Sign up for our free newsletter
Free D.C. news, delivered to your inbox daily.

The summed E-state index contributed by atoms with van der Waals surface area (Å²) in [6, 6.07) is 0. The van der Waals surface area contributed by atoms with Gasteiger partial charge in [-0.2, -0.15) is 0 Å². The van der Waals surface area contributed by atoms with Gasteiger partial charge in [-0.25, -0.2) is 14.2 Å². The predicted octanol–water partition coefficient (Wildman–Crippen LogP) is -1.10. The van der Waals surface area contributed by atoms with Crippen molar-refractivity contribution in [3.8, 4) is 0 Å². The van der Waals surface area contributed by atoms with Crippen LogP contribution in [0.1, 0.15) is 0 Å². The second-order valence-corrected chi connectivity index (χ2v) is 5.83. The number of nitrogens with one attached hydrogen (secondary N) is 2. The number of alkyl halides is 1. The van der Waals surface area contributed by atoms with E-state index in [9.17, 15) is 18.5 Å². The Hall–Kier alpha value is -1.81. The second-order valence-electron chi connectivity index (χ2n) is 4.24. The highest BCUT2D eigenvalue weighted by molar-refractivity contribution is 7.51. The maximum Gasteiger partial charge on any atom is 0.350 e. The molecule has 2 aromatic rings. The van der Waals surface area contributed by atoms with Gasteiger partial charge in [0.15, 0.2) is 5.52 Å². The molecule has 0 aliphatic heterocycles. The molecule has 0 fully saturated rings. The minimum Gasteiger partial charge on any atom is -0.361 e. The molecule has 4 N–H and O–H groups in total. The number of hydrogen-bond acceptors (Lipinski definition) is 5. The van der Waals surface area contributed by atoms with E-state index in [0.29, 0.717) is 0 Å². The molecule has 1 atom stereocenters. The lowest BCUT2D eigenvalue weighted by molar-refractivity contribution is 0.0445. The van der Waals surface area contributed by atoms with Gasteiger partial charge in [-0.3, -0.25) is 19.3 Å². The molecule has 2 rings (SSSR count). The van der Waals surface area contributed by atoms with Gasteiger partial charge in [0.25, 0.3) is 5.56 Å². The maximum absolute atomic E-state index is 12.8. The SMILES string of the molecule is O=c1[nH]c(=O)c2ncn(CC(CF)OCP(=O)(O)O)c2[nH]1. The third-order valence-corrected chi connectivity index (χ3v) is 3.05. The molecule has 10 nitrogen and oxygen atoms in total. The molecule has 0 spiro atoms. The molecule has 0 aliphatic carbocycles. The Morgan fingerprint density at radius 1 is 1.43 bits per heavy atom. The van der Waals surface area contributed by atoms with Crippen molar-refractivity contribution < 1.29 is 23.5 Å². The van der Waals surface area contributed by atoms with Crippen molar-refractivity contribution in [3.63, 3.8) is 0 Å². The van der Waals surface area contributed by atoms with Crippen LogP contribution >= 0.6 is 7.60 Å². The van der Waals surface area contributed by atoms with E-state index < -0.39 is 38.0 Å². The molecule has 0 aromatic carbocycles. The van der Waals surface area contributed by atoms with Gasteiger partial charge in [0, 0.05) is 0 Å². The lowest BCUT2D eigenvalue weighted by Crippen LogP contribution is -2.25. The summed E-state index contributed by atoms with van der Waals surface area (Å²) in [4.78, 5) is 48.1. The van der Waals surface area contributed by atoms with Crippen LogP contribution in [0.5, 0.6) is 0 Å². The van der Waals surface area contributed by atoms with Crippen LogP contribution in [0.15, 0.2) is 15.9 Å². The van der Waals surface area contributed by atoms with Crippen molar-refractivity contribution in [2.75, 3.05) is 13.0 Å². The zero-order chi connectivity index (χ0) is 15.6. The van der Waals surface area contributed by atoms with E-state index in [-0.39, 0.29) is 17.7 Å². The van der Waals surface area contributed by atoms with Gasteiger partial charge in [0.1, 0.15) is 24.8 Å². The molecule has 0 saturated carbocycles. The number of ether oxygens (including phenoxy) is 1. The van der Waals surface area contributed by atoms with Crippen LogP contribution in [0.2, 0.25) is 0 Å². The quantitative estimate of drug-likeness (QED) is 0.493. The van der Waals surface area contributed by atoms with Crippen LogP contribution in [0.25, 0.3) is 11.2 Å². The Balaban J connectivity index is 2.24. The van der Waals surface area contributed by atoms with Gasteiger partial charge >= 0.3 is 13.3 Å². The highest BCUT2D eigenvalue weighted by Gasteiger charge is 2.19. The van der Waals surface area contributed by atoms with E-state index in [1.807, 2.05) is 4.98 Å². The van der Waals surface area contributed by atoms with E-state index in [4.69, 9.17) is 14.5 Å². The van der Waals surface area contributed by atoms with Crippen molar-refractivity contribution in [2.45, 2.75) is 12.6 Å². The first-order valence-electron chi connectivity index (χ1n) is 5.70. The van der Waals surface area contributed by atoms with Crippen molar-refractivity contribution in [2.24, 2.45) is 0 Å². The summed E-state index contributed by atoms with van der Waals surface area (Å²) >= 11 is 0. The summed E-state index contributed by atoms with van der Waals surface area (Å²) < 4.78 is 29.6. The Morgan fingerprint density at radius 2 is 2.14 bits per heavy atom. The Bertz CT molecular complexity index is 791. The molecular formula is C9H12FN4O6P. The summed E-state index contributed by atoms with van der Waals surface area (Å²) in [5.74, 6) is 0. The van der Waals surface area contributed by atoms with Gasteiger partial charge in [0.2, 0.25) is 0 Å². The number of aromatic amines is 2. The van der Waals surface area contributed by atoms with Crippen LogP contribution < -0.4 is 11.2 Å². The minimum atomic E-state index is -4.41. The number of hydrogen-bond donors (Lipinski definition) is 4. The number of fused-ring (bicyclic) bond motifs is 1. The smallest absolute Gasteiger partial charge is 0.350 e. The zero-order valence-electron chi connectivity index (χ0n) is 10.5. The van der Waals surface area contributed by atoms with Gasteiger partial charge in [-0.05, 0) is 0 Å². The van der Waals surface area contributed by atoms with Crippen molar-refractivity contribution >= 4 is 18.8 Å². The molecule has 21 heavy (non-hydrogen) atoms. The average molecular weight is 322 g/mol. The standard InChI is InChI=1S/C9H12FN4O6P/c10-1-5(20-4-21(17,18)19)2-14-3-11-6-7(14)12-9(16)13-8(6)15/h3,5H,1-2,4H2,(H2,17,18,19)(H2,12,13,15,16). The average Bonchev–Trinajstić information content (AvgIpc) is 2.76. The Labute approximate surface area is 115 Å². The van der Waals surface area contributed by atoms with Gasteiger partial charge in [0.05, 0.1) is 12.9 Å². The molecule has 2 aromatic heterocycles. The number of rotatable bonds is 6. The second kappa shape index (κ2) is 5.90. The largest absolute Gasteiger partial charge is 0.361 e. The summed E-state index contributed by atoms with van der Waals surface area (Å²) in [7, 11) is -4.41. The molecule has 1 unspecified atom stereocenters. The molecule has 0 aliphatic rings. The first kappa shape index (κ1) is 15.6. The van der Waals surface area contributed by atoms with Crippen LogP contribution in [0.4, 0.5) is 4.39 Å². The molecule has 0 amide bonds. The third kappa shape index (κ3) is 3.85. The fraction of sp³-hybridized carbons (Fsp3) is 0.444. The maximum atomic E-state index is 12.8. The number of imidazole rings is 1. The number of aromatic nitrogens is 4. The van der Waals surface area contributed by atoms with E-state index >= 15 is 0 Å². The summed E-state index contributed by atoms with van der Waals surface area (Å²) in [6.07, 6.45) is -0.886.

I’ll say this for Craig Wedren: His fashion and musical tastes may be questionable, but he makes some smart career moves. (Plus, the cover of his new solo disc, Lapland, has the best chick-in-panties photo since the one used for Mick Jagger’s She’s the Boss.) And though he may look like the spawn of an ungodly pairing of Moby and John Waters, Wedren still seems able to convince people that he has freaky sex appeal. After releasing a string of credible indie-label records, Wedren and his bandmates in Shudder to Think made a fairly successful leap to the majors with 1994’s Pony Express Record. Just as that band’s career was winding down, Wedren followed in the footsteps of Danny Elfman and Mark Mothersbaugh and starting scoring movies. He’s worked on School of Rock—including that hilarious Creed parody that Jack Black’s old band plays at the end—Wet Hot American Summer, and The Baxter. (He’s also responsible for the theme to Reno 911 that is so annoyingly played as a commercial bumper.) Now he’s made friends with Conor Oberst, who released Lapland on the Team Love label, and is capitalizing on our young people’s penchant for inoffensive, boring music with this solo outing. His mercurial soprano is still in good shape, but the Pamprin-rock songs (“Alone in Love,” “One Man’s Heart”) don’t put it to particularly effective use. The tunes are pleasant enough but so innocuous that they’d seem more suitable as incidental music in a milquetoast independent film. Wedren, though, has proven himself to be more than versatile, and I’m sure he’ll figure out what step to take next. Wedren plays with Amy Miles at 9 p.m. Sunday, Jan. 15, on the Black Cat’s Backstage, 1811 14th St. NW. $10. (202) 667-7960. (David Dunlap Jr.)